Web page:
We wanted to know if this approach to enhancing community readiness to address climate-related risks works. Does it give people a better understanding of the problems they face, the options open to them, the reasons that experts and locals think differently about what is happening and what ought to be done, and the costs of taking different actions?  Does this approach to public engagement build capacity and political momentum? Does it change anyone’s mind?  Does it legitimize the search for immediate “no regrets” actions as far as public spending is concerned?  Does it help the community see why adaptation is a local (not a state or a federal) problem?

To answer these questions, we used independent town-wide polling to establish a base line of public attitudes about climate change before and after the workshops, surveying more than 500 people. We held intensive debriefings with all participants at the end of each workshop. We interviewed almost 25% of the participants 4 – 6 weeks later to see what they remembered.  We did statistical analyses of the results across demographic groups within each community, between those who participated in workshops and those who didn’t, and then compared the four communities in the four states. We prepared detailed Case Studies summarizing what we learned in each town. In the book, we summarize all of our findings.

3. What our results were

A simple, but tailored one-hour game with a 30-minute debriefing can change minds with regard to the importance of climate change, the nature of climate risks, and the need for local action. People from almost all groups (except those so convinced that climate change is not a problem that they refused to participate) learned about the science involved, increased their sense that local governments need to act and became more optimistic that people in their community could and should act together to manage climate risks. Public officials and staff felt more empowered to take action in their respective spheres (public works, emergency response, health services, etc.) after seeing people’s hearts and minds change at the workshops.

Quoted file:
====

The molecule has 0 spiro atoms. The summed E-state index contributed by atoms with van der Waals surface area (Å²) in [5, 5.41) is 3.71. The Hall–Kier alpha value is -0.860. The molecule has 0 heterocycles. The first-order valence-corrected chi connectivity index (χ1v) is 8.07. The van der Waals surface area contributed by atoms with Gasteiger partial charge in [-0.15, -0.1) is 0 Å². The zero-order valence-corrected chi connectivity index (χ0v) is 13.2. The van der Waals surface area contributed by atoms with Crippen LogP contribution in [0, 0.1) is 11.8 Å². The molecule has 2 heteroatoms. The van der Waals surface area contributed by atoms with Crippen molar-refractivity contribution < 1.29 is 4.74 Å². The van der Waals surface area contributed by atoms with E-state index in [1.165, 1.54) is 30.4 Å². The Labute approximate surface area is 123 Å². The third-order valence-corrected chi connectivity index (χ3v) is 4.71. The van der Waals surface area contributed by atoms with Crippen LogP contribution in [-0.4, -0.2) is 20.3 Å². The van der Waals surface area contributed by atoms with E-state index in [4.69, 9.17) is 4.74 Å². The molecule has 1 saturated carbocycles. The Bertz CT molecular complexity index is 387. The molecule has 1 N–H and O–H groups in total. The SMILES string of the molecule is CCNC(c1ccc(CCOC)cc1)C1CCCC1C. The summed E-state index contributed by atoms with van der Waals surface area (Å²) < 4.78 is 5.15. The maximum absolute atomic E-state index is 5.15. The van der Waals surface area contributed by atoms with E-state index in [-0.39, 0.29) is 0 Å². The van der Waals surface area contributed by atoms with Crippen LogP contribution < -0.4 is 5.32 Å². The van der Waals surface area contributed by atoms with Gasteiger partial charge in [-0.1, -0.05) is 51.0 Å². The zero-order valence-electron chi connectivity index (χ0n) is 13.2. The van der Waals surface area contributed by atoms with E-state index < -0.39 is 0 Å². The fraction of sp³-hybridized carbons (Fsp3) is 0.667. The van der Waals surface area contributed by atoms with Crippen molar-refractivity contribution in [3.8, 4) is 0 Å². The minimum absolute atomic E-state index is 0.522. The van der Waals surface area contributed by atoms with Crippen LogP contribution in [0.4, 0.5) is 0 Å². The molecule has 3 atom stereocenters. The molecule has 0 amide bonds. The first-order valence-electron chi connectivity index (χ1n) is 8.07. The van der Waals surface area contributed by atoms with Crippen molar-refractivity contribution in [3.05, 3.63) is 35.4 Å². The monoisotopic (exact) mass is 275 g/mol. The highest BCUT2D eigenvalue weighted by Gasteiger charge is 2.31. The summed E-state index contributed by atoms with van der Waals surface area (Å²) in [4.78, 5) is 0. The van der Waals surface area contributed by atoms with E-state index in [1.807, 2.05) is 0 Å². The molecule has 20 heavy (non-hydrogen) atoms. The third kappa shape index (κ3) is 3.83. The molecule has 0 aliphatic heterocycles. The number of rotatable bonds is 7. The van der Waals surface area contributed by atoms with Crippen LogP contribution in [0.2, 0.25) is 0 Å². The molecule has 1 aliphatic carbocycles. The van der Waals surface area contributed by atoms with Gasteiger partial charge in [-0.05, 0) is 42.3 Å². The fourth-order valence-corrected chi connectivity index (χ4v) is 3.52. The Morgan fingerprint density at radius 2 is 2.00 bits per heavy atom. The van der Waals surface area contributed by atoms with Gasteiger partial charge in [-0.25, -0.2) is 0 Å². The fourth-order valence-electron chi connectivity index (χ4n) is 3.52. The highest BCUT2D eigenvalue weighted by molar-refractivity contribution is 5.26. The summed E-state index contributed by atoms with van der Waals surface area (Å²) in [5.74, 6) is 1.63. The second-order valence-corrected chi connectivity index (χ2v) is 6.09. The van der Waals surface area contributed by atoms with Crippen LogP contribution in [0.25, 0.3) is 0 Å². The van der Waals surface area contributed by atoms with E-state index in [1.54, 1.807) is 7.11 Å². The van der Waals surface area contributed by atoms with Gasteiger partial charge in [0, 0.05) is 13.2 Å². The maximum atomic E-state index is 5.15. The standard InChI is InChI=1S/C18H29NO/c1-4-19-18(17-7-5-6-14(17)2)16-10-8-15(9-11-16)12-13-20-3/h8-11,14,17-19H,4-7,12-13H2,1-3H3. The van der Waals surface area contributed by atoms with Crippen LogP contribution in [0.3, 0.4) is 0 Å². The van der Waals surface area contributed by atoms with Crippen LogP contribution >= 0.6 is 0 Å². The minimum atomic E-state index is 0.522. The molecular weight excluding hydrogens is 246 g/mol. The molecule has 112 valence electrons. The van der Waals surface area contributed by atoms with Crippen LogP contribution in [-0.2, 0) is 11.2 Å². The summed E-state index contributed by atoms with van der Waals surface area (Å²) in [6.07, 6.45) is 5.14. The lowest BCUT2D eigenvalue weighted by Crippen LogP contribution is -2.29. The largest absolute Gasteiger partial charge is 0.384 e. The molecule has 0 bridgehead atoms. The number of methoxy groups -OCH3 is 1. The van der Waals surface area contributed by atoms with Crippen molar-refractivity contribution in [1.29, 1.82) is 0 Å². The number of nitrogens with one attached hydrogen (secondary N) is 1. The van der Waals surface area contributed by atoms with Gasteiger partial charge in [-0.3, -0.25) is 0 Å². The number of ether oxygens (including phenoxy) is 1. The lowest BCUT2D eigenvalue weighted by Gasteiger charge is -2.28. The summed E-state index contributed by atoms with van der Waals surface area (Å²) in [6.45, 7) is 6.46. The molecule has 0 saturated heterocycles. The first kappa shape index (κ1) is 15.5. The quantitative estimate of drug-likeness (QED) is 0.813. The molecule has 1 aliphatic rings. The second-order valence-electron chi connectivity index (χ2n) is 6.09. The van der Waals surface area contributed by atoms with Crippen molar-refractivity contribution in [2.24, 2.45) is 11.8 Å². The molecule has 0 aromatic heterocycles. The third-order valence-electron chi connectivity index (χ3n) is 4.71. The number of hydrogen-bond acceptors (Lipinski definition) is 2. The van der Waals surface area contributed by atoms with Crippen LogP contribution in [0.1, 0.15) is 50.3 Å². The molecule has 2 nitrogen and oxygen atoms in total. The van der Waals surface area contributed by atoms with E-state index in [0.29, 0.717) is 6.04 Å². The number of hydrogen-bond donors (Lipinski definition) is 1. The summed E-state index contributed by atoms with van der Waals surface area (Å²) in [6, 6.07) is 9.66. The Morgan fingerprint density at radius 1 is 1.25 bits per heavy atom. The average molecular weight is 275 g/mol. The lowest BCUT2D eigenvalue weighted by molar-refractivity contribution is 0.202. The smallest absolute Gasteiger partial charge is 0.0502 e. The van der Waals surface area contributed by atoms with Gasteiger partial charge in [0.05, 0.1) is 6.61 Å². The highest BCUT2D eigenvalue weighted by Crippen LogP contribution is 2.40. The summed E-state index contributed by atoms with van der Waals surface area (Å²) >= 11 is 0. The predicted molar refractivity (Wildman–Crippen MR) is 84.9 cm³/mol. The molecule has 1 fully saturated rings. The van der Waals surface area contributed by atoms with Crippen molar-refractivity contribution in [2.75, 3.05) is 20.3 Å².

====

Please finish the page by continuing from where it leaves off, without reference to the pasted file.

Above all, communities must enhance their level of readiness if they expect to address climate risks.

4. What communities can do

Communities facing climate change-related risks have a few different options: they can do nothing and hope for the best. They can invest in emergency preparedness so they are better able to respond and recover from crises. They can “retreat” from the most vulnerable areas. They can try to defend themselves by building protective infrastructure and adopting new policies, such as land use regulations and building codes. They can mix and match elements of each of these strategies. Whatever they decide, they will need widespread support because it will take public and private cooperation and a continuous, not a one shot, effort to bring all but one of these options to fruition. Individual landowners, businesses, environmental activists, public agencies and taxpayer groups will have to work together.

5. What we learned

Above all, communities must enhance their level of readiness if they expect to address climate risks. They will have to provide opportunities for widespread public involvement in something other than a few “town hall” meetings at which pre-packaged information is handed out and people are lectured at. They will have to help taxpayers understand that there are “no regrets” moves they can make to reduce climate risks while simultaneously accomplishing other important objectives at the same time. For example, using this year’s open space preservation money to create natural barriers along the shore can provide storm protection for private property owners, reduce saltwater intrusion into freshwater wetlands (protecting underground water supplies), armor waste disposal and electricity infrastructure, and minimize flood risks.